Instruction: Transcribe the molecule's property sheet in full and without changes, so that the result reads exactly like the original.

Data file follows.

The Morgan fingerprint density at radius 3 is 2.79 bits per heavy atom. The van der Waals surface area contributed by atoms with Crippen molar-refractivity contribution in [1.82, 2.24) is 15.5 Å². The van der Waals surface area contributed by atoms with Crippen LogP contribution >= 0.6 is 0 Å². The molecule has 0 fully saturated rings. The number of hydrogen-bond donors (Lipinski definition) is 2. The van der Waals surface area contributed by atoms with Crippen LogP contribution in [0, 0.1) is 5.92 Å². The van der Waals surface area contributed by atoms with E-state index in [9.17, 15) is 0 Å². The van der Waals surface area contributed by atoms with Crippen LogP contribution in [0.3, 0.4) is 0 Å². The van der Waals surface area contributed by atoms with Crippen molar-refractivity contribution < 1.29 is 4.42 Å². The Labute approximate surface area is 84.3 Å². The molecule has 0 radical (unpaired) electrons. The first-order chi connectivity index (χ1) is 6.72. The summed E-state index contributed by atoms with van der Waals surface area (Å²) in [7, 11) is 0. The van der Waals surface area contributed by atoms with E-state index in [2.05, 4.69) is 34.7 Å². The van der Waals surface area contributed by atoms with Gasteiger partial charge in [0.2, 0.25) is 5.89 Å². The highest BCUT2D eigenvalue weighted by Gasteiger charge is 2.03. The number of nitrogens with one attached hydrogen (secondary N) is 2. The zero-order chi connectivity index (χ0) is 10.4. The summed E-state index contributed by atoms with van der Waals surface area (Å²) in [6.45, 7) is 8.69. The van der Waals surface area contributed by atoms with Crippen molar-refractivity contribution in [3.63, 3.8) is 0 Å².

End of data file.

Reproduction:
The Morgan fingerprint density at radius 3 is 2.79 bits per heavy atom. The van der Waals surface area contributed by atoms with Crippen molar-refractivity contribution in [1.82, 2.24) is 15.5 Å². The van der Waals surface area contributed by atoms with Crippen LogP contribution >= 0.6 is 0 Å². The molecule has 0 fully saturated rings. The number of hydrogen-bond donors (Lipinski definition) is 2. The van der Waals surface area contributed by atoms with Crippen LogP contribution in [0, 0.1) is 5.92 Å². The van der Waals surface area contributed by atoms with E-state index in [9.17, 15) is 0 Å². The van der Waals surface area contributed by atoms with Crippen LogP contribution in [0.3, 0.4) is 0 Å². The van der Waals surface area contributed by atoms with Crippen molar-refractivity contribution < 1.29 is 4.42 Å². The Labute approximate surface area is 84.3 Å². The molecule has 0 radical (unpaired) electrons. The first-order chi connectivity index (χ1) is 6.72. The summed E-state index contributed by atoms with van der Waals surface area (Å²) in [7, 11) is 0. The van der Waals surface area contributed by atoms with E-state index in [2.05, 4.69) is 34.7 Å². The van der Waals surface area contributed by atoms with Gasteiger partial charge in [0.2, 0.25) is 5.89 Å². The highest BCUT2D eigenvalue weighted by Gasteiger charge is 2.03. The number of nitrogens with one attached hydrogen (secondary N) is 2. The zero-order chi connectivity index (χ0) is 10.4. The summed E-state index contributed by atoms with van der Waals surface area (Å²) in [6.45, 7) is 8.69. The van der Waals surface area contributed by atoms with Crippen molar-refractivity contribution in [3.63, 3.8) is 0 Å².